Homemade Harissa via Relishing It

Lemon for Homemade Harissa via Relishing It

Homemade Harissa via Relishing It

Homemade Harissa via Relishing It

If you’ve been visiting Relishing It for awhile, or taken a stroll through the ‘menu’ section, you know that I love to make my own condiments.  It’s not difficult, and to be honest, they just taste better than those bottled versions that are mass manufactured and sit on the shelf for months.  This mustard, ketchup, and red curry paste are a few of my favorites.  Harissa isn’t quite so common, but there really are a ton of recipes out there, and they are all a bit different.  Some use tomatoes, some don’t.  Some use fresh herbs, others stick with dried spices.  For this harissa, I was looking for something a bit smokey, but not too spicey.  I also wanted it to have a fresh, herb flavor.  If you want more of a kick, you can simply add more cayenne pepper or choose a hotter variety of dried peppers for the base.  One nice thing about this recipe is that you can easily manipulate it to suit your own tastes.  For my  part, I think this one turned out perfectly, so I won’t be changing a thing.  Top your Harissa with a bit of olive oil to store in the refrigerator for an extended period of time, it should last a few months this way.  But…it won’t.  You’ll eat it up in no time.  It’s that good.  Hope you enjoy!

Homemade Harissa via Relishing It

Cheddar and Stout Meatloaf via Relishing It

The Ultimate Meatloaf Sandwich with Homemade Harissa via Relishing It

The Recipe:  Homemade Harissa

(Makes about 1 cup)

5 dried Ancho chile peppers

5 dried Guajillo chile peppers

3 cloves garlic, chopped

1 teaspoon cumin seed, toasted and ground with a mortar and pestle (or use the flat side of a large knife to smash them)

1 teaspoon coriander seed, toasted and ground with a mortar and pestle

2 teaspoons fresh lemon juice

2 tablespoons fresh parsley, chopped

2 tablespoons fresh cilantro, chopped

pinch of ground cayenne pepper, more to taste

3 tablespoons extra virgin olive oil

3 tablespoons champagne vinegar (white or red wine vinegar will also work)

1 tablespoon tomato paste

sea salt, cracked black pepper, to taste

3 tablespoons soaking liquid, or more, if needed

Place the dried peppers into a medium sized bowl.  Pour enough boiling water over them so they are covered.  Place a small plate on top of them to keep them submerged.  Cover the entire bowl with another larger plate, to keep the heat in.  Let sit for 1 hour.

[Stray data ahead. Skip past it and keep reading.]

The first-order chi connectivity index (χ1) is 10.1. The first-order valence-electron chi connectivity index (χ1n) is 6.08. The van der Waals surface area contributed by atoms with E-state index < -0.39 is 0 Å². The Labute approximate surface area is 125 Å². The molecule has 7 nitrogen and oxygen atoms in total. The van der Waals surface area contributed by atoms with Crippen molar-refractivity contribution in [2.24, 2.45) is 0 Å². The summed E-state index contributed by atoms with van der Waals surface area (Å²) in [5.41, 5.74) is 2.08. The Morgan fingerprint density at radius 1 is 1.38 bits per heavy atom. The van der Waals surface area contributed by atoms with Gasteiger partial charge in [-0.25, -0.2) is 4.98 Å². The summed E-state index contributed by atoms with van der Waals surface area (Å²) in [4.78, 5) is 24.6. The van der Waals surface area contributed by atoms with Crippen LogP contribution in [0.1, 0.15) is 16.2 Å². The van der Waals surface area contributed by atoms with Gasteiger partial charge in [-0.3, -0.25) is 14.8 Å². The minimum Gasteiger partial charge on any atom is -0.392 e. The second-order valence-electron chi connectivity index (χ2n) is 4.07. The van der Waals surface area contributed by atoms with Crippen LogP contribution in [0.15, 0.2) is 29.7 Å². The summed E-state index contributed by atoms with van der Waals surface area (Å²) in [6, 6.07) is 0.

When the peppers are soft, begin by reserving some of the soaking liquid.  Remove the peppers from the water.  Remove the stem and carefully dump out the seeds.  Place the peppers and the remaining ingredients into a food processor.  Process for a few minutes until completely smooth.  Taste.  Adjust seasonings and thickness, if necessary.  Store in a jar with a lid in the refrigerator.  Cover with a layer of olive oil, if intending to keep for an extended period of time (several months).  I don’t cover mine with olive oil, but I generally use it within a few weeks.  Enjoy the heck out of this!

Thanks for stopping by today, friends! xo

Laurie

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Here’s a recipe to make now and set aside for a month or so.  It’ll be ready for you (and you for it, trust me) once the holidays have passed.  Chances are you won’t want to think of another heavy meal or of holiday sweets by then, so these preserved lemons are a perfect addition to lighter fare.  Preserved lemons have a wonderfully pickled flavor and silky texture.  While they’re often found in Moroccan and Middle Eastern cooking, they’re so versitile that you can use them in most anything.  Officially, these little gems should be ready to use in about four weeks (though, I usually never wait quite that long).  Even better, since preserved lemons cost a fair amount at the market, when you make these at home you’ll not only get better flavors, but you’ll save money.

The entire lemon is used– rind and all.  Here are a few ideas for using their wonderful zing to brighten up your typtical meals.  They are wonderful finely chopped and mixed into sautéed vegetables, like green beans.  Mix them into couscous or rice and create a wonderful side dish.  Or, add thin strips to meats that are braising during the last few minutes of cooking.  They also pair wonderfully with roasted chicken or chicken salad, and are amazing with steamed fish.  You can even put them on a pizza with chicken and arugula for a change of pace.

However you choose to use them, make sure to not over-salt the original dish as the lemons will add a fair amount.  You may see a white substance develop on the lemons, but don’t be concerned.  This film is normal, and should simply be rinsed off with cool water.  Another thing to keep in mind is to use kosher or sea salt– table salt can add a harsh chemical flavor.   While I have yet to try it, I’ve read that the liquid the lemons are preserved in makes wonderful cocktails.  Bloody Mary, anyone?  Plan ahead and make these lemons now– by mid-January with its Winter darkness, they’ll be ready to brighten your meals.

The Recipe: Preserved Lemons

(Makes 1 quart)

About 1 – 1  1/2 pounds of organic lemons (make sure your lemons are wax-free)

2-3  quarts water, plus 2 cups

3 tablespoons kosher or sea salt

1 cinnamon stick

1 dried bay leaf

sprinkle of black peppercorns

sprinkle of coriander seeds

A few tablespoons of mild-flavored olive oil

Bring 2-3 quarts of water to a boil in a large saucepan.  Add the lemons and simmer for about 4 minutes to soften the skin.  Drain and rinse in cold water.  Pack tightly into a sterilized quart jar.  You may need to cut them into halves or quarter to fit them all in.

In a small saucepan, combine the 2 cups of water, salt, cinnamon stick, peppercorns, coriander, and bay leaf together and bring to a boil.  Cool slightly.

Pour brine over the lemons and cover completely.  You will probably have brine leftover.  Coat the surface with olive oil and screw on the lid.  Age the lemons for about 4 weeks in a cool, dark spot.  Always use clean tongs or a fork (not your fingers) to remove the citrus from the jar.  Taste a piece and rinse under cool water if it seems too salty.  Refrigerate after opening.  Preserved lemons can be kept for up to a year, or more.

Source:  Adapted from The Zuni Cafe Cookbook by Judy Rodgers

As always, I love your company.  Thanks so much for stopping by.

Laurie